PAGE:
Moving on to less interesting subject of weather. It is starting to get hotter and hotter now. And I am not liking it. Today we had 38 degrees in the SHADOW, which in the sun feels like 45, with a humidity of 60%. Five minutes out and I am sweating. Gross. And hotter it’s going to get next month. Would it have been the dry heat that I had in Australia it would have been fine. It is the humid and sticky air that’s killing me. I was sitting outside of the international service centre today, and on one of the tv’s on the wall a video from a Thai girl’s exchange in Sweden started showing (they show videos of places to get more people to go on an exchange) and there were a bunch of photos of snow and autumn, it made me really miss Sweden and to be able to dress in layers, cosy jumpers, coats and big scarfs. I am having a great time here, but yeah wouldn’t mind going back just for the cold!

That’s all for me this time. Have a good day wherever you are,
Sara

Expectations vs. Reality

Hi!

This is my first post on this blog and also the only one I’m going to write. However, it’s going be a three part one!

I haven’t written any other posts on this blog, simply because the entire stay here in Coventry has been a bit of a let-down to me, and I haven’t felt that anything was worth sharing.

However, I do feel an obligation to tell other people that dream of going to Coventry how it is really like over here.

When I first chose England it was with universities like Oxford and Cambridge in mind, great universities with a history of amazing teachers and with teaching of a really high and advanced level. (I got nervous about how much I would have to work I would have when I was told to choose three courses!) It was the only picture I has in my mind when thinking of universities in England. However, that is not the case when it comes to Coventry.

I’ve currently been here just over two months, and I miss Malmö! I miss having actual teaching where talking notes will be helpful – where it’s possible to take notes! I miss doing proper work, having real academic texts to read!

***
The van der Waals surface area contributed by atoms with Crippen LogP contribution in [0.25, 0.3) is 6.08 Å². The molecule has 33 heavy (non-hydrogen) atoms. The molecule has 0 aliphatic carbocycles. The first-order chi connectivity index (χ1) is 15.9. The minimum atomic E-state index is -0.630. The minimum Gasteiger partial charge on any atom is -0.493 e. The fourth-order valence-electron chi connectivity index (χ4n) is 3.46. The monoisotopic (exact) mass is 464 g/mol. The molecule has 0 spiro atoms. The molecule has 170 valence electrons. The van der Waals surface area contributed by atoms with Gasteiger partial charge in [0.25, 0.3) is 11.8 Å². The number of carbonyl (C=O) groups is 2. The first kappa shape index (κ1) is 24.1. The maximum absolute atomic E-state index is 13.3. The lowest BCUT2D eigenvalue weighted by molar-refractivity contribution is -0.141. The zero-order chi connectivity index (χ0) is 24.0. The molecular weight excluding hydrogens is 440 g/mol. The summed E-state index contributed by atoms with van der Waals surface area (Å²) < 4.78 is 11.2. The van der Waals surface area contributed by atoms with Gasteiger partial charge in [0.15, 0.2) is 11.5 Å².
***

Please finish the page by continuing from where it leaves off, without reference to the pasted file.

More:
The level at Coventry is very, very low compared to Malmö. It most of all feels like high school most of the time. A lot of the people I have classes with don’t really seem have any respect for the teacher or the other students. In one of my classes up to 10 people talk during EVERY single class, not even whispering, they actually talk out loud and the teacher does not say anything, he just continues mumbling his lecture.

He doesn’t seem to care about teaching either. He never starts on time and always ends class before time. The classes are already only one hour long, so we only have between 35 and 45 minutes of actual teaching every time, which is just not good enough!

The class is on child language and after having mumbled his way through five different examples of children’s writing, he showed us a picture and asked how old we thought the child who had written it was. After people had tried to guess he said “well I don’t know myself, so your guess is as good as mine” … This is the level of the teaching in this class.

In my other class about Shakespeare, we also only have lectures that are an hour. We are sometimes very shortly introduced to theory about Shakespeare and his plays, but we haven’t gotten any readings apart from the actual plays. So no theory whatsoever to build any arguments on, just his plays.

In my last class, Short Story Workshop, we haven’t had to turn any writing in so far. Two months in to a writing course and not a single deadline! We have been put in ‘writers groups’ that should give each other feedback etc., but we haven’t been told how to feedback or what to look for so no one is giving feedback to anyone.

I have online lectures in this course and online tests to check that we’ve watched the lecture. However, the tests are basically just ‘how much have you memorized’ test. I haven’t learned anything from these lectures. The seminars are a bit better, they are three hour long and start out with a mini lecture, which is often really helpful.

… To be continued! 🙂